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South Union Street Bridge

   
                  


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Bridge Documented: June 12, 2009
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Key Facts
Bridge Name Facility Carried / Feature Intersected Location Structure Type Construction Date and Builder/Engineer
South Union Street Bridge
South Union Street Over Boardman River Traverse City: Grand Traverse County, Michigan Metal Stringer (Multi-Beam), Fixed 1931 By Builder/Contractor: L. W. Lamb Company of Jackson, Michigan and Engineer/Design: Michigan State Highway Department
Technical Facts
Main Span Length Structure Length Roadway Width Main Spans NBI Number
72.8 Feet (22.2 Meters) 74.8 Feet (22.8 Meters) 40 Feet (12.2 Meters) 1 284676400064B04

Historic Significance Rating (HSR)

Primary Photographer(s): Nathan Holth

View Archived National Bridge Inventory Report - Has Additional Details and Evaluation

This bridge is one of the most noteworthy and important of Traverse City's collection of old bridges scattered throughout downtown. It is a historically intact, and wide, example of a stringer bridge built to a design that was used in the late 1920s and early 1930s in Michigan. The design features included concrete facade over the outside of the steel stringers at the sides of the bridge, and a unique concrete balustrade railing. This particular example also includes built-up beams which is not present on all examples of this standard plan bridge form. The built-up beams on this bridge may be due to the  fact that this bridge is a fairly long single-span stringer structure, which required very deep stringers. Unique features on this bridge include additional architectural treatment to the large concrete abutments. The Historic Bridge Inventory comments that this was done because it was realized that Traverse City was an important tourist destination and they wanted the bridge to look nice.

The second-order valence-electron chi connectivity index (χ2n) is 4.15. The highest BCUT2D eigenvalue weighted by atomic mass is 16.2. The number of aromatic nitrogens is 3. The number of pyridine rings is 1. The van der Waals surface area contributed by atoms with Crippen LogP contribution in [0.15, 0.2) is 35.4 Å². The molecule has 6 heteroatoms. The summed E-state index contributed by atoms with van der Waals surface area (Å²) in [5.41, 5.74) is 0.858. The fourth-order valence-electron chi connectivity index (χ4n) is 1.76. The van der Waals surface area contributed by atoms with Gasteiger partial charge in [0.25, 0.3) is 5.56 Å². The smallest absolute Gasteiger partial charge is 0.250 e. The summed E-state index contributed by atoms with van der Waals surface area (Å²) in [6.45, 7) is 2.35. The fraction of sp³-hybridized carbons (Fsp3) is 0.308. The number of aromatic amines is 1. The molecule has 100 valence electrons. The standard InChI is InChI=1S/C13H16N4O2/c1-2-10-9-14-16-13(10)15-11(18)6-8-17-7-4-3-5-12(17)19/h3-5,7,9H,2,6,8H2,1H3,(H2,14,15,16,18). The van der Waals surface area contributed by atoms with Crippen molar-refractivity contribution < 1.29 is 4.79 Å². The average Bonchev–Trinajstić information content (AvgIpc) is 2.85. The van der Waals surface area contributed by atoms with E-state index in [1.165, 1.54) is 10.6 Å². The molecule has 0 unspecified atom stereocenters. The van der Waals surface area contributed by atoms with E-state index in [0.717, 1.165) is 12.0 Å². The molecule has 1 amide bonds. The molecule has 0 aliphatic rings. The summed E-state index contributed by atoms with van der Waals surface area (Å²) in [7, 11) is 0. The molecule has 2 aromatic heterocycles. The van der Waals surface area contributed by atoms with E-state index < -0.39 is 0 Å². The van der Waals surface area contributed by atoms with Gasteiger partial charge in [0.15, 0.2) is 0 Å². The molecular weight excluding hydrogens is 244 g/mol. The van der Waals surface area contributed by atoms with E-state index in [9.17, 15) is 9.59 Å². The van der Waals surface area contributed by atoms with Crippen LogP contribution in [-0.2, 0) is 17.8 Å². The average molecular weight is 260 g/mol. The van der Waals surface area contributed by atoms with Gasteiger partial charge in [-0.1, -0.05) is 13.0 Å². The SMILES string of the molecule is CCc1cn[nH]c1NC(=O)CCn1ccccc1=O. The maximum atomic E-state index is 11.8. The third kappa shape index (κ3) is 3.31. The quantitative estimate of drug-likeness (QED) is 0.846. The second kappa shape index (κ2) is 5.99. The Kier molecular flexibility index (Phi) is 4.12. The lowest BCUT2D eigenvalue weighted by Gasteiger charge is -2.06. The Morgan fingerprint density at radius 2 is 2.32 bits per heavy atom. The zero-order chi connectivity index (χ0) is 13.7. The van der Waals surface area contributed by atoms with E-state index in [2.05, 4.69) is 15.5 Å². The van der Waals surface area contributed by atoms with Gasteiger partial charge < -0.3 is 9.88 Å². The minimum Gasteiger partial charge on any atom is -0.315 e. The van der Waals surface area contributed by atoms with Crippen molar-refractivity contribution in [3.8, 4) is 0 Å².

Information and Findings From Michigan Historic Sites Online

Narrative Description

South Union Street, originally US-31, crosses the Boardman River just south of downtown Traverse City. The city's main post office is northwest of the bridge. To the south is a well-preserved turn-of-the-century residential neighborhood. The main public library is west of the bridge on the river's south bank. The river is edged by an attractive park, which includes a walkway that passes beneath the bridge. Stairs lead down to the park near both sides of the bridge's south end. A low dam is slightly upstream to the east. Further to the east is the next river crossing, the handsome concrete-arch Cass Street Bridge. The South Union Street Bridge is skewed. The span's twelve I-beam girders are built up from plates and angles riveted together. The outer girders are faced with concrete with recessed panels, which curve out at the top to meet the slightly projecting bridge deck. The concrete balustrade railing has square-section spindles ornamented with two incised vertical lines. At each end are solid concrete parapets. The bridge maintains excellent integrity.

Statement of Significance

In 1929, the city began planning to replace dangerous bridges over the Boardman River at Cass and South Union Streets. When the city learned that the state might take responsibility for the Union Street crossing, it turned its attention to the Cass Street project, while pressuring the state to build the South Union Street Bridge. State bridge engineer Charles Melick visited Traverse City in October 1929, and concurred that a new bridge was urgently needed. The department completed a survey of the site by December, and sent preliminary plans for review by the city board in the following July. Bids for erecting the structure were due 31 December 1930, and the department opened the bids a week later. L. W. Lamb, a contractor from Jackson, won the contract for $66, 482. There were additional expenditures for structural steel ($4,959), aggregates ($3, 593) field pint ($253), and other items, bringing the project cost to nearly $78,000. An article in a December 1931 issue of Michigan Roads and Airports reported on the importance of the appearance of the bridge, which was located in a park and served as a major gateway for tourists arriving in the city: "Careful attention was given to the dressing up and sodding of the banks and the face of the reinforced concrete abutments have been paneled and the brush hammered as a further aesthetic treatment." Although it is no longer designated as a federal or state route, the South Union Street Bridge is an attractive, well-preserved reminder of the influence of the tourism industry on bridge aesthetics, and of the increasing importance of tourism in this area during the first decades of the twentieth century. As a result, it is eligible for the National Register under Criterion A.

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Photos and Videos: South Union Street Bridge

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